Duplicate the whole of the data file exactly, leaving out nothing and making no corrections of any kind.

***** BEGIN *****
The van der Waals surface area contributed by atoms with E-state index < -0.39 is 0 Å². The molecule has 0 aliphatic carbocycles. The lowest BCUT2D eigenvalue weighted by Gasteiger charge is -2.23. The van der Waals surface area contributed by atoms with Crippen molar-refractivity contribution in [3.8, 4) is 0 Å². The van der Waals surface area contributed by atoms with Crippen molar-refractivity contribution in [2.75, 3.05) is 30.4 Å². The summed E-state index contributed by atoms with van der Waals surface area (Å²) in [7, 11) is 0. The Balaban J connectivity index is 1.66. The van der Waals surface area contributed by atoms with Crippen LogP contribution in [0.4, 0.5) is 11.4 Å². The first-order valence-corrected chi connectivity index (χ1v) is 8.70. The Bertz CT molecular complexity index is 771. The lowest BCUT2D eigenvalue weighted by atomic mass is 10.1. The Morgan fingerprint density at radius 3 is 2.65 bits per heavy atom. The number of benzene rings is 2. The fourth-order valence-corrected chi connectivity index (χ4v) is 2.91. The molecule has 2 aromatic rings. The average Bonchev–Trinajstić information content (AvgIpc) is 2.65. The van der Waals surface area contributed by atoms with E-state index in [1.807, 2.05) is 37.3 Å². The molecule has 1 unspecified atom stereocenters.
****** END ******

The van der Waals surface area contributed by atoms with E-state index < -0.39 is 0 Å². The molecule has 0 aliphatic carbocycles. The lowest BCUT2D eigenvalue weighted by Gasteiger charge is -2.23. The van der Waals surface area contributed by atoms with Crippen molar-refractivity contribution in [3.8, 4) is 0 Å². The van der Waals surface area contributed by atoms with Crippen molar-refractivity contribution in [2.75, 3.05) is 30.4 Å². The summed E-state index contributed by atoms with van der Waals surface area (Å²) in [7, 11) is 0. The Balaban J connectivity index is 1.66. The van der Waals surface area contributed by atoms with Crippen LogP contribution in [0.4, 0.5) is 11.4 Å². The first-order valence-corrected chi connectivity index (χ1v) is 8.70. The Bertz CT molecular complexity index is 771. The lowest BCUT2D eigenvalue weighted by atomic mass is 10.1. The Morgan fingerprint density at radius 3 is 2.65 bits per heavy atom. The number of benzene rings is 2. The fourth-order valence-corrected chi connectivity index (χ4v) is 2.91. The molecule has 2 aromatic rings. The average Bonchev–Trinajstić information content (AvgIpc) is 2.65. The van der Waals surface area contributed by atoms with E-state index in [1.807, 2.05) is 37.3 Å². The molecule has 1 unspecified atom stereocenters.